I didn't know anything about 'Love Stories to Die For' when I agreed to review it. It was on a great big list of weekly titles to review, most of which were issue numbered in the tens, twenties, and thirties. This comic with the unusual name had a nice safe number one on it, so I added it to my review stack. On the other side of this issue I almost feel I know less about the book having read it. Like Jeff Lemire's 'Trillium' the comic is a flip-book comic, containing two stories each printed on the reverse side of the other story, both written by Dirk Manning. Unlike 'Trillium', the two stories are unrelated, one dealing with medieval barbarians that trade their violent services to a monastery beset by vampire/zombies, the other about a brutish soldier fighting to reach his wife on a space station infested by monsters, unaware that she's been unfaithful and expects him to die before she escapes with her lover.
The press release that announced the comic described it as “tales [that] explore the intersection of love and life, death and hope, and what happens when a person is forced to choose between one or the other” but I, as well as well as most readers I'd imagine, didn't have this description to go on and immediately found the title somewhat bewildering. The first story I read was “Bloodlust: Deceiver of the Gods”, where a unit of vikings stop at a monastery on their travels, taking food and a place to sleep in exchange for fighting a gang of vampirelike creatures that have the monks under siege. While a vague association with 'love' appears near the end of the story most of the tale is taken up by violent combat and the Vikings learning the rules of fighting this particular variety of monster. Since I was unaware that the book was a pair of short stories the abrupt ending of the story confused me, seeming to be the first part of a longer story rather than the sum of it's parts. The art for the section was serviceable, with clean lines by Rich Bonk.
The second story, “A Symptom of the Universe” is set in the distant future, as a pair of lovers are about to escape a space station that has been attacked by an alien force of mysterious intention. However the woman delays them, as her husband, a huge battlescarred warrior, is one of the last survivors and is heading to their location. She doesn't do it so that he can be rescued, as she doesn't love him and expects him to die on the station, but rather sees it as a gesture of respect to wait until he is finished off before leaving. While still banked with many of the questions that plagued the first part, I had to double check to see if the writer was the same for both stories, as the second features a writing style notably different from the first, down to the language and composition. The art is far stronger in the second half, completely accomplished by artist Owen Geini, who has animation influenced lines with a muted painterly color style perfect for the 'Heavy Metal' tone of the story. While engaging to the eye and somewhat better written, it becomes hard to see what the intention of the plot was as it is loaded with unlikeable characters and fails to lend the emotional weight required for a heavy hopeless tone. While action oriented there at least seems to be the parts of a love story, and if handled better could have come across as a bleak romance, but the story lacks one unified theory of what it is trying to do and ended up leaving me with the most troubling question of all: why?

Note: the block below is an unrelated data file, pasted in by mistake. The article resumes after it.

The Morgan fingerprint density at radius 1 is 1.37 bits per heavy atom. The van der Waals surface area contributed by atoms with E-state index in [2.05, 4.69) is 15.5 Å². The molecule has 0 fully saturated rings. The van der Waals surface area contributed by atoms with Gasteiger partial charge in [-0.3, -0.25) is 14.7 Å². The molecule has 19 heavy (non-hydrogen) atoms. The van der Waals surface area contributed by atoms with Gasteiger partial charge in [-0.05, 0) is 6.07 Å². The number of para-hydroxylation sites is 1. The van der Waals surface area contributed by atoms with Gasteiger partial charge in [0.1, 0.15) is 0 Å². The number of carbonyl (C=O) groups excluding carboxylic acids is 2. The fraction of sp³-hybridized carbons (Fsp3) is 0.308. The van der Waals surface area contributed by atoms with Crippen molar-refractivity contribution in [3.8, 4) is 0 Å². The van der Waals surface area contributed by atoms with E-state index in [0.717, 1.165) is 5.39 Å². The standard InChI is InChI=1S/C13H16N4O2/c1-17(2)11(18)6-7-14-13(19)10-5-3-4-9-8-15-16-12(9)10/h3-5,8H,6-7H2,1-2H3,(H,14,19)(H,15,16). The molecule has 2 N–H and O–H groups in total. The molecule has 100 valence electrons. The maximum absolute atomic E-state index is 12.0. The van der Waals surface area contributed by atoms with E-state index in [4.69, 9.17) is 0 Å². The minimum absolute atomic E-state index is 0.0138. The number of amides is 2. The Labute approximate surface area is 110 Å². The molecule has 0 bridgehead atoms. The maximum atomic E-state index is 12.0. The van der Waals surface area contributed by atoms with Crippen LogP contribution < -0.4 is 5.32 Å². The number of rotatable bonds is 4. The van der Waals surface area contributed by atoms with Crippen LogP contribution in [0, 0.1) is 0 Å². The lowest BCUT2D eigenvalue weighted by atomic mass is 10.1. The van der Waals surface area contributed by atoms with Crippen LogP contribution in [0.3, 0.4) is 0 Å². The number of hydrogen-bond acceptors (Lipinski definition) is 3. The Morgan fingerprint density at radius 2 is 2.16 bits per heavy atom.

I found myself having to use the press release as a guide to the motivations of this book. The first story was intended to be about 'honor' and 'justice', but while both of those words are spoken a lot in dialogue and is the main motivation of the lead character Skullsplitter I never found the kernel of the story that made it 'about' honor, and certainly nothing that suggested it said anything about love. The second story is built on a premise of twisted love, a quite good one at that, but ends up feeling like a surface feature of the story, with an ending that relies on a more nuanced and capable approach to creating connections with characters. So why the strange oddly-compelling title, promising love stories with a twist? Is there really to be a second issue with the same format? My confusion extended all of the way to the covers, lacking explanatory cover copy to give an idea of what the book contains and featuring vague dramatic images. While I find myself feeling a little guilty being so completely critical of an indie project, especially one that sought to be more ambitious than yet another thinly veiled Batman/Punisher clone, this is a book that leaves me thoroughly perplexed.
Writer: Dirk Manning Artists: Rick Bonk and Sean Burres Publisher: Shadowline and Image Comics Price: $4.99 Release Date: 9/4/13